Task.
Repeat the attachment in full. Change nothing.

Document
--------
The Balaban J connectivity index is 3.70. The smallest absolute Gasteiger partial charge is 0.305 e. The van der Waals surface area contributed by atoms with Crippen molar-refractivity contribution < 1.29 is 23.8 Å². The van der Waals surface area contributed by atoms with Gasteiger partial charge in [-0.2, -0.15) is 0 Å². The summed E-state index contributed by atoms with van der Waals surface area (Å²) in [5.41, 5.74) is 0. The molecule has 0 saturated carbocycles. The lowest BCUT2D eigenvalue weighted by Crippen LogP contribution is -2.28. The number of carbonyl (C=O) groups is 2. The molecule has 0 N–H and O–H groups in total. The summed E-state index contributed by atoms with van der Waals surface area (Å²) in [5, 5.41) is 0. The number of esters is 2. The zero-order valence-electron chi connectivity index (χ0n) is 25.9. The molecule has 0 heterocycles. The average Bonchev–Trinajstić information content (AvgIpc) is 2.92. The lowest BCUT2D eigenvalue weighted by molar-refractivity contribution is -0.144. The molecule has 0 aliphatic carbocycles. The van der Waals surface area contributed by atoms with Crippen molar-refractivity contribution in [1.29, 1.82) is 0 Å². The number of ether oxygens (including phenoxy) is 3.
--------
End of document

The Balaban J connectivity index is 3.70. The smallest absolute Gasteiger partial charge is 0.305 e. The van der Waals surface area contributed by atoms with Crippen molar-refractivity contribution < 1.29 is 23.8 Å². The van der Waals surface area contributed by atoms with Gasteiger partial charge in [-0.2, -0.15) is 0 Å². The summed E-state index contributed by atoms with van der Waals surface area (Å²) in [5.41, 5.74) is 0. The molecule has 0 saturated carbocycles. The lowest BCUT2D eigenvalue weighted by Crippen LogP contribution is -2.28. The number of carbonyl (C=O) groups is 2. The molecule has 0 N–H and O–H groups in total. The summed E-state index contributed by atoms with van der Waals surface area (Å²) in [5, 5.41) is 0. The number of esters is 2. The zero-order valence-electron chi connectivity index (χ0n) is 25.9. The molecule has 0 heterocycles. The average Bonchev–Trinajstić information content (AvgIpc) is 2.92. The lowest BCUT2D eigenvalue weighted by molar-refractivity contribution is -0.144. The molecule has 0 aliphatic carbocycles. The van der Waals surface area contributed by atoms with Crippen molar-refractivity contribution in [1.29, 1.82) is 0 Å². The number of ether oxygens (including phenoxy) is 3.